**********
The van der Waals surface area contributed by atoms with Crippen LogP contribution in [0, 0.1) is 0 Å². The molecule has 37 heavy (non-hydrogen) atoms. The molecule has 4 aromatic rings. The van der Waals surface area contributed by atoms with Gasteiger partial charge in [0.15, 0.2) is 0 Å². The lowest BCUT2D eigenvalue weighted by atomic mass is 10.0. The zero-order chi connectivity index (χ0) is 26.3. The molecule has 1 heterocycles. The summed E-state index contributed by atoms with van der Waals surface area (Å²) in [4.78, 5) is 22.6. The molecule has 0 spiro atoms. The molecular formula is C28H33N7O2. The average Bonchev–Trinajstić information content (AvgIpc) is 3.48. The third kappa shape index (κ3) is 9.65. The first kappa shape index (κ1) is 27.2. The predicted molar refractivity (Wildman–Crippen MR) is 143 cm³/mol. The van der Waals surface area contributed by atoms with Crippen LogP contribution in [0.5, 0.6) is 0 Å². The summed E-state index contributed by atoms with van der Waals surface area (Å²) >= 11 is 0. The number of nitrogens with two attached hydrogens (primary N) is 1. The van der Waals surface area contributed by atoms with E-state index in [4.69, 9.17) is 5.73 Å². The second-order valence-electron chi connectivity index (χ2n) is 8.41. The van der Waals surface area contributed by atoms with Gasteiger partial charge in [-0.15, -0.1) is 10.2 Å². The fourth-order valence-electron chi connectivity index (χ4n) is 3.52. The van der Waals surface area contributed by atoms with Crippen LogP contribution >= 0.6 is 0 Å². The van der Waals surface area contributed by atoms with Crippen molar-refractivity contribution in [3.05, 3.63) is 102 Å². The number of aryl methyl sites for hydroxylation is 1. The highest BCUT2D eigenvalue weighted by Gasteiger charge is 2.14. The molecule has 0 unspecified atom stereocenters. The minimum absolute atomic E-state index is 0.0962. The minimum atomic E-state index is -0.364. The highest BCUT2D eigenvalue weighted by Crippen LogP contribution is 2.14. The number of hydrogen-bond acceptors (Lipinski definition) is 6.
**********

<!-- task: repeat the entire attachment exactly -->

The van der Waals surface area contributed by atoms with Crippen LogP contribution in [0, 0.1) is 0 Å². The molecule has 37 heavy (non-hydrogen) atoms. The molecule has 4 aromatic rings. The van der Waals surface area contributed by atoms with Gasteiger partial charge in [0.15, 0.2) is 0 Å². The lowest BCUT2D eigenvalue weighted by atomic mass is 10.0. The zero-order chi connectivity index (χ0) is 26.3. The molecule has 1 heterocycles. The summed E-state index contributed by atoms with van der Waals surface area (Å²) in [4.78, 5) is 22.6. The molecule has 0 spiro atoms. The molecular formula is C28H33N7O2. The average Bonchev–Trinajstić information content (AvgIpc) is 3.48. The third kappa shape index (κ3) is 9.65. The first kappa shape index (κ1) is 27.2. The predicted molar refractivity (Wildman–Crippen MR) is 143 cm³/mol. The van der Waals surface area contributed by atoms with Crippen LogP contribution in [0.5, 0.6) is 0 Å². The summed E-state index contributed by atoms with van der Waals surface area (Å²) >= 11 is 0. The number of nitrogens with two attached hydrogens (primary N) is 1. The van der Waals surface area contributed by atoms with E-state index in [4.69, 9.17) is 5.73 Å². The second-order valence-electron chi connectivity index (χ2n) is 8.41. The van der Waals surface area contributed by atoms with Gasteiger partial charge in [-0.15, -0.1) is 10.2 Å². The fourth-order valence-electron chi connectivity index (χ4n) is 3.52. The van der Waals surface area contributed by atoms with Crippen LogP contribution >= 0.6 is 0 Å². The van der Waals surface area contributed by atoms with Crippen molar-refractivity contribution in [3.05, 3.63) is 102 Å². The number of aryl methyl sites for hydroxylation is 1. The highest BCUT2D eigenvalue weighted by Gasteiger charge is 2.14. The molecule has 0 unspecified atom stereocenters. The minimum absolute atomic E-state index is 0.0962. The minimum atomic E-state index is -0.364. The highest BCUT2D eigenvalue weighted by Crippen LogP contribution is 2.14. The number of hydrogen-bond acceptors (Lipinski definition) is 6.